Brussels Correspondent Joe Barnes weighs in on the current battle over who will be NATO’s next Secretary General, and what the touted successor, UK Defense Secretary Ben Wallace, might mean for Ukraine:
There is much admiration and respect for what he has done for Ukraine in directing NATO’s response. First of all, it delivered NLAWs in January of last year, a month before Russia even invaded.
Then as a former Scottish Guard he knows the military and he knows about war so he determined that what happened was Ukraine got a lot of great weapon systems but struggled to move forward with a Soviet era doctrine that you have to firing as much ammunition as possible and basically grinding targets into the ground with long-range fires. And Ben Wallace described it to NATO colleagues as “we can give them the ingredients, but we also have to give them the cookbook if they want to bake the cake.”
Then Operation Interflex began and Britain trained Ukrainian troops along with a few other NATO allies in Britain.
Joe goes on to highlight the impact of Storm Shadow missiles:
Britain was the first to send it air-launched cruise missiles with a range of about 200 miles. It hasn’t been tracked yet, but what people within NATO do credit to Ben Wallace is by donating that, it helped end US opposition to training Ukrainian pilots on F-16s.
And now there is a coalition of countries, Great Britain, the Netherlands, Denmark, who want to train Ukrainian pilots in flying planes, but also in their weapon systems. So while Ben Wallace is by no means the only candidate, he’s being commended for making that happen by pushing Storm Shadow so hard.
Later, Dom Nicholls speaks with Bill Browder, an author and long-time Kremlin critic. He criticizes Britain for being “passive” when it comes to the capture of his friend, dual national Vladimir Kara-Murza in Russia. It is because Canada is offering honorary citizenship to the British-Russian, who is an outspoken opponent of Putin.
He has a British passport. Britain should take the lead in this. Britain has been very passive towards other countries, which I find frustrating and disturbing. But I’m not going to bang my head against the wall if Britain doesn’t do what it should. Vladimir is someone who has met most of the top parliamentarians in Canada. And the fact that they gave him honorary citizenship suggests that they will speak much more of him than Britain may have been. So if Britain remains passive, I will find another country to take the lead.
When asked when he had last heard from Mr. Kara-Murza, Bill Browder said they had corresponded over the past few weeks:
I received a letter from him a few weeks ago and he is putting on a very brave face in the face of this incredible situation. He’s lost 25 pounds at this point and he wasn’t a big guy to begin with. He was poisoned twice with a chemical nerve agent to kill him… that poisoning caused nerve damage and he has lost feeling in both his feet since being in prison. He loses feeling on his left side of his body. And I’m afraid if he’s in prison for any length of time, he won’t survive.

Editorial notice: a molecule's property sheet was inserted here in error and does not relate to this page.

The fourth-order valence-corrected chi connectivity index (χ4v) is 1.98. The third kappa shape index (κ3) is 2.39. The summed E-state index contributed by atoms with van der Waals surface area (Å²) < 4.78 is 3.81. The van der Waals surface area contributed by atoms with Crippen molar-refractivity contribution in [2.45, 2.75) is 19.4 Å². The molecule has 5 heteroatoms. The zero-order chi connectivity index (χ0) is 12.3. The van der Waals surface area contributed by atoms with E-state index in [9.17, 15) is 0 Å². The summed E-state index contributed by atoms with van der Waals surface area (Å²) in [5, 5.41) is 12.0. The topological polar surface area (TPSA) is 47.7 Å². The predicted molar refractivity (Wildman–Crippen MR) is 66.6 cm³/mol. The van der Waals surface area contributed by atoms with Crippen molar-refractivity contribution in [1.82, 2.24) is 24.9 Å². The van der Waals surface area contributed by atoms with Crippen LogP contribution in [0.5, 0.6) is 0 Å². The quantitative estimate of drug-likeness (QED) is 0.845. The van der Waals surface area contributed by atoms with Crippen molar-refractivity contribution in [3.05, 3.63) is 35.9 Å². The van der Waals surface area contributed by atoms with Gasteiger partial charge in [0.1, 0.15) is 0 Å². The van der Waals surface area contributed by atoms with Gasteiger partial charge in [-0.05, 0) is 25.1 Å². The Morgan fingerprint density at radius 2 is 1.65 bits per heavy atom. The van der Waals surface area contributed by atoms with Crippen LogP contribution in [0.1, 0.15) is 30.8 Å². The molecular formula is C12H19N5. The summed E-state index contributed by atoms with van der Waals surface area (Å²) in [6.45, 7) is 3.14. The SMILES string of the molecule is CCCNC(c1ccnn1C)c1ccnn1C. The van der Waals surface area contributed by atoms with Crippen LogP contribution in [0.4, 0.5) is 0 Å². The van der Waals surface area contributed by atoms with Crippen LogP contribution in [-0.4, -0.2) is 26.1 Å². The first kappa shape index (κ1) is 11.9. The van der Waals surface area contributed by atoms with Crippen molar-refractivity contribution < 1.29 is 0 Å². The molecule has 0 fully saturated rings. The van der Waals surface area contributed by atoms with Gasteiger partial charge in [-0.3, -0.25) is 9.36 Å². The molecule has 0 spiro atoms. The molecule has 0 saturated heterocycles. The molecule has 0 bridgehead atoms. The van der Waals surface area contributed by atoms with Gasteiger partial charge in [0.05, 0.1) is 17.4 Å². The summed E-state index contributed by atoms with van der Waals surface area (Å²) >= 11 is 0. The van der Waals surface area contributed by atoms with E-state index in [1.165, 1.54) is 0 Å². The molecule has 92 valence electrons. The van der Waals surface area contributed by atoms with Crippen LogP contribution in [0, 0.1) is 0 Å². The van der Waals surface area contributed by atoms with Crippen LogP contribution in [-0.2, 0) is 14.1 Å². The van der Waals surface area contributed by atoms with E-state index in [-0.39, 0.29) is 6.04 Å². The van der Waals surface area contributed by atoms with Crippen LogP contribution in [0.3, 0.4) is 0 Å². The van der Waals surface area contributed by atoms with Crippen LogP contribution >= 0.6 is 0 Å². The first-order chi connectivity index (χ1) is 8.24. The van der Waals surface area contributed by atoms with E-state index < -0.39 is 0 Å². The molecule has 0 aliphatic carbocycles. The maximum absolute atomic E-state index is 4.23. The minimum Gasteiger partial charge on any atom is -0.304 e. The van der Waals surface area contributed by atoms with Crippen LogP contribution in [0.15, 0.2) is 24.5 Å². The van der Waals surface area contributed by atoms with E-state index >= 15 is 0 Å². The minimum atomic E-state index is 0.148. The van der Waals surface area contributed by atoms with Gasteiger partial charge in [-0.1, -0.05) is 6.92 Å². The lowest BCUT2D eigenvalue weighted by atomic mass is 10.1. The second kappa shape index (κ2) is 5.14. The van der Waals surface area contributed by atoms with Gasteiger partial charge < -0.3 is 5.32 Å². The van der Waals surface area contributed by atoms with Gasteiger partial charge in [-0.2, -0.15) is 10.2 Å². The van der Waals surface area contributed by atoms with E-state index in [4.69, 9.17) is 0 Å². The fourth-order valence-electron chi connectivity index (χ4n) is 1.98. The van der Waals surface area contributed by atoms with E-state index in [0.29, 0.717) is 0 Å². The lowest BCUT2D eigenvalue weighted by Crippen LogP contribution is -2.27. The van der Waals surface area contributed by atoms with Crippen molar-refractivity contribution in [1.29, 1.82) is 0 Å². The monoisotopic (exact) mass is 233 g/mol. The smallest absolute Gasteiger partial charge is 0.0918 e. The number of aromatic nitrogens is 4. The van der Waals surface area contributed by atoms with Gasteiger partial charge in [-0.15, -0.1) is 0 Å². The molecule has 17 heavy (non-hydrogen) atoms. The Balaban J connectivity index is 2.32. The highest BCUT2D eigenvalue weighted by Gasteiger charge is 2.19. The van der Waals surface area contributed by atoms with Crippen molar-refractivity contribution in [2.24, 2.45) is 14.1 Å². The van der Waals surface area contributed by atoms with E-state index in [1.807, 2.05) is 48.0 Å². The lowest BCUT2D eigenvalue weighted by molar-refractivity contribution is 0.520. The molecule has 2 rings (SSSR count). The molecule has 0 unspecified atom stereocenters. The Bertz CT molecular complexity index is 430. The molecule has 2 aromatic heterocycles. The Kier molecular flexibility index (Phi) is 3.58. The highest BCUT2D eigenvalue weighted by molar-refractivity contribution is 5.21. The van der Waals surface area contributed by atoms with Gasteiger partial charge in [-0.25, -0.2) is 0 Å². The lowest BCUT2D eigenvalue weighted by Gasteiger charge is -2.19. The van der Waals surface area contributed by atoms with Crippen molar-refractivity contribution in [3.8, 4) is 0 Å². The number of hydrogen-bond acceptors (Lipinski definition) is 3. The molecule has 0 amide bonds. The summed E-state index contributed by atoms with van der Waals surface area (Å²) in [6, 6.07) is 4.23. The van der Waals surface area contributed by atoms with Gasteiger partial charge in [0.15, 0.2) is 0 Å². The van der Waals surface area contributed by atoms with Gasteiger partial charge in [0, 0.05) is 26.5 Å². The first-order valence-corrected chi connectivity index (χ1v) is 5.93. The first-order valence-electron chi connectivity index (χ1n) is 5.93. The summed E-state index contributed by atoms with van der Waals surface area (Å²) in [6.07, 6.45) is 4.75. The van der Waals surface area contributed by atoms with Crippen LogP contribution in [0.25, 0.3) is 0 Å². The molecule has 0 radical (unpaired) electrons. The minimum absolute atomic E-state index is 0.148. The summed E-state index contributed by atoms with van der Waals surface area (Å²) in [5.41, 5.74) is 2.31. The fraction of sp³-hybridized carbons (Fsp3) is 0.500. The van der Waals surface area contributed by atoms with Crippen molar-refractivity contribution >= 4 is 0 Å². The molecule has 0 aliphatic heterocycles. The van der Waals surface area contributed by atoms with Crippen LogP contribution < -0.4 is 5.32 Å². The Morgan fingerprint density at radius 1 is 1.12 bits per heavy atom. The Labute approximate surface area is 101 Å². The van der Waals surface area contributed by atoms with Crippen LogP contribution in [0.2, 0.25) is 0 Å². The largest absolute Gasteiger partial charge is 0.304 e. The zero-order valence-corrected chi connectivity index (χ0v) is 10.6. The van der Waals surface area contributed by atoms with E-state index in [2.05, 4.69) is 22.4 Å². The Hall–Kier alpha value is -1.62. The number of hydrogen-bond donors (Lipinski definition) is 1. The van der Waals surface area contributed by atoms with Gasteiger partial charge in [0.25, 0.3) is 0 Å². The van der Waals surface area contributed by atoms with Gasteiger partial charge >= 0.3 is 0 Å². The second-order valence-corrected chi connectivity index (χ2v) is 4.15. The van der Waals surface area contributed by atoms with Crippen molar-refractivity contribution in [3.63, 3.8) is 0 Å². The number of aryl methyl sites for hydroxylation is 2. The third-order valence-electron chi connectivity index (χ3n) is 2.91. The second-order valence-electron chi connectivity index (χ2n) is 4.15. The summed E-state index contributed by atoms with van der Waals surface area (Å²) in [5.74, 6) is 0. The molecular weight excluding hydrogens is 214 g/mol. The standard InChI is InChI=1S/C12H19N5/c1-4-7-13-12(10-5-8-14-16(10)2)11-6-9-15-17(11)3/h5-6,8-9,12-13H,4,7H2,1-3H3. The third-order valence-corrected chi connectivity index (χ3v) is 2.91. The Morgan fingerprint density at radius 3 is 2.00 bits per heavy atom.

The war in Ukraine is changing our world. Every weekday, the Telegraph’s top journalists analyze the invasion from all angles – military, humanitarian, political, economic, historical – and tell you what you need to know to stay informed.
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Ukraine: the latestregular contributors are:
David is head of social media at the Telegraph where he worked for almost two years. He previously worked for the World Economic Forum in Geneva. He speaks French.
Dom is Associate Editor (Defense) at the Telegraph he entered service in 2018. Previously, he served 23 years in the British Army, in tank and helicopter units. He had operational deployments to Iraq, Afghanistan and Northern Ireland.
Francis is assistant commentary editor at the Telegraph. Prior to working as a journalist, he was Chief of Staff to the Chairman of the Prime Minister’s Policy Council in the Houses of Parliament in London. He studied history at Cambridge University and in the podcast he examines how the past sheds light on the latest diplomatic, political and strategic developments.
They are also regularly joined by the Telegraph‘s foreign correspondents around the world, including Joe Barnes (Brussels), Sophia Jan (China), Natalia Vasiliev (Russia), Roland Elephant (Senior reporter) and Colin Freeman (News reporter). In London, Venice Rainey (weekend foreign editor), Katie O’Neill (Assistant foreign editor), and Really Bowman (News Reporter) also seem to offer regular updates.